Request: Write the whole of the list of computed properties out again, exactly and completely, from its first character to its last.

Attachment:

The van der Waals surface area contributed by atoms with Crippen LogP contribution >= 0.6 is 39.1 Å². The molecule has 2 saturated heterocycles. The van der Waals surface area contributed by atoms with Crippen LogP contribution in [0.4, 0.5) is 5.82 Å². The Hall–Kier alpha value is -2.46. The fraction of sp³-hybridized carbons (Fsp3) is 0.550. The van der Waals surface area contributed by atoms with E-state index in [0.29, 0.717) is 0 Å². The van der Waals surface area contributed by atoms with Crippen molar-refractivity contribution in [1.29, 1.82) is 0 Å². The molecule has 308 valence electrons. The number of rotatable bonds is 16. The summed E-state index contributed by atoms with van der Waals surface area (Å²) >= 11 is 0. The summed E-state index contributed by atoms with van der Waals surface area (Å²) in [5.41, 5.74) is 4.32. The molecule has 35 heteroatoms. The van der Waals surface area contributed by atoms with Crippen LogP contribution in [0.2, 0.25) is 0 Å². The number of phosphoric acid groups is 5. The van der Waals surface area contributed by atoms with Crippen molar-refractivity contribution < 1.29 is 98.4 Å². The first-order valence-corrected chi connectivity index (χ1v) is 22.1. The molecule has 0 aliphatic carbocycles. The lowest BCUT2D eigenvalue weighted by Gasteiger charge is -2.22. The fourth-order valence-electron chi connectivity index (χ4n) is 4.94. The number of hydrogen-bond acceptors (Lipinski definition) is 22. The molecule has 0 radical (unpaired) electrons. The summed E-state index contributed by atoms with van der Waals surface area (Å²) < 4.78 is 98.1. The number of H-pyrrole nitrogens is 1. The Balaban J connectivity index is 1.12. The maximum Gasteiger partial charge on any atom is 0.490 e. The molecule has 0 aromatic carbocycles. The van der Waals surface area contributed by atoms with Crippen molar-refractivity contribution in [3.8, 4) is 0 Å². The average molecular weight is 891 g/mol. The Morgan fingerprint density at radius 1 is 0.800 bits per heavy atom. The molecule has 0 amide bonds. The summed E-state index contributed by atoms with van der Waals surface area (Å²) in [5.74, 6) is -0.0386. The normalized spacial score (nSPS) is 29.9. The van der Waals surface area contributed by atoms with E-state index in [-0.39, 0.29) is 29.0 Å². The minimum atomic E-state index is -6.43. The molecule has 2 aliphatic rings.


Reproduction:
The van der Waals surface area contributed by atoms with Crippen LogP contribution >= 0.6 is 39.1 Å². The molecule has 2 saturated heterocycles. The van der Waals surface area contributed by atoms with Crippen LogP contribution in [0.4, 0.5) is 5.82 Å². The Hall–Kier alpha value is -2.46. The fraction of sp³-hybridized carbons (Fsp3) is 0.550. The van der Waals surface area contributed by atoms with E-state index in [0.29, 0.717) is 0 Å². The van der Waals surface area contributed by atoms with Crippen molar-refractivity contribution in [1.29, 1.82) is 0 Å². The molecule has 308 valence electrons. The number of rotatable bonds is 16. The summed E-state index contributed by atoms with van der Waals surface area (Å²) >= 11 is 0. The summed E-state index contributed by atoms with van der Waals surface area (Å²) in [5.41, 5.74) is 4.32. The molecule has 35 heteroatoms. The van der Waals surface area contributed by atoms with Crippen LogP contribution in [0.2, 0.25) is 0 Å². The number of phosphoric acid groups is 5. The van der Waals surface area contributed by atoms with Crippen molar-refractivity contribution < 1.29 is 98.4 Å². The first-order valence-corrected chi connectivity index (χ1v) is 22.1. The molecule has 0 aliphatic carbocycles. The lowest BCUT2D eigenvalue weighted by Gasteiger charge is -2.22. The fourth-order valence-electron chi connectivity index (χ4n) is 4.94. The number of hydrogen-bond acceptors (Lipinski definition) is 22. The molecule has 0 radical (unpaired) electrons. The summed E-state index contributed by atoms with van der Waals surface area (Å²) < 4.78 is 98.1. The number of H-pyrrole nitrogens is 1. The Balaban J connectivity index is 1.12. The maximum Gasteiger partial charge on any atom is 0.490 e. The molecule has 0 aromatic carbocycles. The van der Waals surface area contributed by atoms with Crippen molar-refractivity contribution in [3.8, 4) is 0 Å². The average molecular weight is 891 g/mol. The Morgan fingerprint density at radius 1 is 0.800 bits per heavy atom. The molecule has 0 amide bonds. The summed E-state index contributed by atoms with van der Waals surface area (Å²) in [5.74, 6) is -0.0386. The normalized spacial score (nSPS) is 29.9. The van der Waals surface area contributed by atoms with E-state index in [-0.39, 0.29) is 29.0 Å². The minimum atomic E-state index is -6.43. The molecule has 2 aliphatic rings.